Scripture for this Sunday:
Wisdom 6.12-16; Canticle (Wisdom 6.17-20); 1 Thessalonians 4.13-18; Matthew 25.1-13
There’s an episode of Midsomer Murders in which a character played by Maureen Lippmann says, “The only thing that is certain about life is that it will end in death.” How we approach this inevitability illuminates how we live our lives. Clearly the apostle Paul felt obliged to spell out to the Thessalonians a vision of life and death to encourage them in their faith.
Because faith leads us to approach death – and therefore life – with hope and a sense of investment. Fear leads us to approach life in quite a different way. We become possessive about this life and the things of this world.
Franklin Roosevelt said at his inaugural address, “The only thing we have to fear is fear itself.” Sadly, there are many who have discovered – including the Daily Mail in the UK since its very inception in 1896 – that fear and mistrust sells papers (and television), and are quite happy to act as merchants of fear. The result is an irruption of all sorts of human vices, leading eventually to violence – and war. Jesus would not, I feel, have regarded this as wholesome nor consistent with his message. Beating the gospel into other people was never his way. Rather, he encouraged his followers to listen – first to him, then to one another – and to prepare themselves for a better world.
The parable about wise and foolish bridesmaids told by Jesus in Matthew’s gospel speaks about preparation and readiness. It also leads to questions about sharing. Both wise and foolish bridesmaids fell asleep while waiting for the bridegroom, the only difference being that half of them were better prepared, with spare oil for their lamps. In the end, neither looks very good; why not share oil, for the full complement of people to be able to share the celebration?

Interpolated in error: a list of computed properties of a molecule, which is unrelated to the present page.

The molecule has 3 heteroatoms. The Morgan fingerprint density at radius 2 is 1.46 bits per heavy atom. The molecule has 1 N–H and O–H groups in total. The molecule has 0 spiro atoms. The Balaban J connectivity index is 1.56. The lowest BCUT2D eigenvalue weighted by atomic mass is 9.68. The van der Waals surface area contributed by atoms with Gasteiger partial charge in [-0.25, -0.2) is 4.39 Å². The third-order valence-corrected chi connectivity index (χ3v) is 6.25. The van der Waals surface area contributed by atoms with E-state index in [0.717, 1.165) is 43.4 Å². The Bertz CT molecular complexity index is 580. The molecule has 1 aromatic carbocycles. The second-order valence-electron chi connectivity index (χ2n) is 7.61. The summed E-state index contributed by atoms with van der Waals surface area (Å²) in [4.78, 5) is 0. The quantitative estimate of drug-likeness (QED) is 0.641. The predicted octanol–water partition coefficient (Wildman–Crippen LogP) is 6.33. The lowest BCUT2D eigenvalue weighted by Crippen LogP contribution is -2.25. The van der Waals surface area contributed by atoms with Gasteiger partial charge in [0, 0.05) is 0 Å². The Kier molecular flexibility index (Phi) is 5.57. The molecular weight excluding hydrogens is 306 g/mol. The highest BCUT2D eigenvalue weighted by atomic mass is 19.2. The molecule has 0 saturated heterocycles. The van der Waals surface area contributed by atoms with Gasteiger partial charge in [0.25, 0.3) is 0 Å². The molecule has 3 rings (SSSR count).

Undoubtedly, Jesus was pointing a finger at those who had been invited to prepare the way for Israel’s Messiah – but like the bridesmaids, had all fallen asleep waiting. In telling this story, we have to wonder whether Jesus was contrasting his disciples as ones who were willing and ready to celebrate his arrival while others wanted to run off into the night to prepare themselves. But how much better is a wedding where all ten bridesmaids are able to participate in illuminating the arrival of the groom?
We read this gospel on a Sunday (Remembrance Sunday in the UK) when we remember that being ill-prepared has at times cost many lives. We also read it at a time when compassion and sharing more equitably might actually make a difference in a world and defuse mistrust, anger and violence. As we ponder the reckless expenditure of human life in two world wars, and the cost of making and keeping the peace between those who look to violence to solve problems, we might consider also whether there are ways in which we can reduce the sources of aggravation that initiate human violence.
We might also ponder ways in which we can remember the victims of war without glorifying it. 100 years ago the battle of Passchendaele ended after 100 days; a buffoon recently described it as “a wonderful battle,” an opinion probably not shared by the half million dead (on both sides), or their bereaved survivors, or their companions who survived the horrors of mud and death.
On the first day of Passchendaele a young Welsh shepherd who was a gifted poet, Hedd Wyn, was killed, leaving only his poetry: “Why must I live in this grim age / When, to a far horizon, God / Has ebbed away, and man, with rage / Now wields the sceptre and the rod?”
The best way to remember is to do all we can to turn swords into ploughshares, and spears into pruning hooks, challenging the merchants of fear and mistrust, promoting reconciliation and seeking peace through justice.
Because the bridegroom-messiah for whom we should be ready is not like the one who I’ve seen depicted as a muscular Jesus, clad in battle-fatigues, wielding a couple of AK-47s, intent on exacting revenge on all who are not part of some inner circle of Revelation-reading, rapture believers. No, the bridegroom-messiah for whom we should be ready is the one whom we will meet on our death beds, more than likely with a sad look of disappointment for all that we did not do that we could have done, and all that we could have done better.
And then will love us anyway.